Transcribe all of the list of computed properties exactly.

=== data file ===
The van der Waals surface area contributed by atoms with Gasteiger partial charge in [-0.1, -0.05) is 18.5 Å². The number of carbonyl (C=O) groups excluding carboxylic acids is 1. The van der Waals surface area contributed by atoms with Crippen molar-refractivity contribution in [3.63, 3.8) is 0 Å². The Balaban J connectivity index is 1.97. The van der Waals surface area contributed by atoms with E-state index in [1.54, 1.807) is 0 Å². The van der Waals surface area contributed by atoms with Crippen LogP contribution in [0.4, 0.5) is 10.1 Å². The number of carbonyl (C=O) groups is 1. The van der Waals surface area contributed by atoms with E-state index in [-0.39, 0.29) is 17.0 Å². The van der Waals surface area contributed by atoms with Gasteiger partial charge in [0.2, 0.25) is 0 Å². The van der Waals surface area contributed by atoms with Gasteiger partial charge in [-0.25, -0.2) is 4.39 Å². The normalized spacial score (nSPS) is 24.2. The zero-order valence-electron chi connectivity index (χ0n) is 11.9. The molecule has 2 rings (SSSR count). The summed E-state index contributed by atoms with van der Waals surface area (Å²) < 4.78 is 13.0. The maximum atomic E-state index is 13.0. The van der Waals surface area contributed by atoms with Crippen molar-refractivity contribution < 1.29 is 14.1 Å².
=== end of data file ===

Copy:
The van der Waals surface area contributed by atoms with Gasteiger partial charge in [-0.1, -0.05) is 18.5 Å². The number of carbonyl (C=O) groups excluding carboxylic acids is 1. The van der Waals surface area contributed by atoms with Crippen molar-refractivity contribution in [3.63, 3.8) is 0 Å². The Balaban J connectivity index is 1.97. The van der Waals surface area contributed by atoms with E-state index in [1.54, 1.807) is 0 Å². The van der Waals surface area contributed by atoms with Crippen LogP contribution in [0.4, 0.5) is 10.1 Å². The number of carbonyl (C=O) groups is 1. The van der Waals surface area contributed by atoms with E-state index in [-0.39, 0.29) is 17.0 Å². The van der Waals surface area contributed by atoms with Gasteiger partial charge in [0.2, 0.25) is 0 Å². The van der Waals surface area contributed by atoms with Gasteiger partial charge in [-0.25, -0.2) is 4.39 Å². The normalized spacial score (nSPS) is 24.2. The zero-order valence-electron chi connectivity index (χ0n) is 11.9. The molecule has 2 rings (SSSR count). The summed E-state index contributed by atoms with van der Waals surface area (Å²) < 4.78 is 13.0. The maximum atomic E-state index is 13.0. The van der Waals surface area contributed by atoms with Crippen molar-refractivity contribution < 1.29 is 14.1 Å².